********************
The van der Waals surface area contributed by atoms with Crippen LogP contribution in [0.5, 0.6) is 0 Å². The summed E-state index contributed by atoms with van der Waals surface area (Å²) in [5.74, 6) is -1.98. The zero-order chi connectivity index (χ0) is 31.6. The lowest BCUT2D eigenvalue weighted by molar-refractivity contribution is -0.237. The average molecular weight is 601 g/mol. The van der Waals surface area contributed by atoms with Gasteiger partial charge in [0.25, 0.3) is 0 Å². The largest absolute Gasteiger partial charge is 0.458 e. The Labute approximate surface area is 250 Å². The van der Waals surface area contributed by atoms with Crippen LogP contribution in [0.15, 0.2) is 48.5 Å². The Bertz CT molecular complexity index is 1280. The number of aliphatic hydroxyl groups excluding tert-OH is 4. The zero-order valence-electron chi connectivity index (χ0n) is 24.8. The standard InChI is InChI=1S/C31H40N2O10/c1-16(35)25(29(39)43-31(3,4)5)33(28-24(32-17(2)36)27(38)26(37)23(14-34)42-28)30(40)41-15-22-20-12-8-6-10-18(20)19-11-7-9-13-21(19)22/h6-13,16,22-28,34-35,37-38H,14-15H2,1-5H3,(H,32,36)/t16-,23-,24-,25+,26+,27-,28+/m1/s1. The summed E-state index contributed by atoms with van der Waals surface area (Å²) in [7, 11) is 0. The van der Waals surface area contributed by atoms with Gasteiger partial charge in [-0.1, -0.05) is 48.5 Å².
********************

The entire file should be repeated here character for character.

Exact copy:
The van der Waals surface area contributed by atoms with Crippen LogP contribution in [0.5, 0.6) is 0 Å². The summed E-state index contributed by atoms with van der Waals surface area (Å²) in [5.74, 6) is -1.98. The zero-order chi connectivity index (χ0) is 31.6. The lowest BCUT2D eigenvalue weighted by molar-refractivity contribution is -0.237. The average molecular weight is 601 g/mol. The van der Waals surface area contributed by atoms with Gasteiger partial charge in [0.25, 0.3) is 0 Å². The largest absolute Gasteiger partial charge is 0.458 e. The Labute approximate surface area is 250 Å². The van der Waals surface area contributed by atoms with Crippen LogP contribution in [0.15, 0.2) is 48.5 Å². The Bertz CT molecular complexity index is 1280. The number of aliphatic hydroxyl groups excluding tert-OH is 4. The zero-order valence-electron chi connectivity index (χ0n) is 24.8. The standard InChI is InChI=1S/C31H40N2O10/c1-16(35)25(29(39)43-31(3,4)5)33(28-24(32-17(2)36)27(38)26(37)23(14-34)42-28)30(40)41-15-22-20-12-8-6-10-18(20)19-11-7-9-13-21(19)22/h6-13,16,22-28,34-35,37-38H,14-15H2,1-5H3,(H,32,36)/t16-,23-,24-,25+,26+,27-,28+/m1/s1. The summed E-state index contributed by atoms with van der Waals surface area (Å²) in [7, 11) is 0. The van der Waals surface area contributed by atoms with Gasteiger partial charge in [-0.1, -0.05) is 48.5 Å².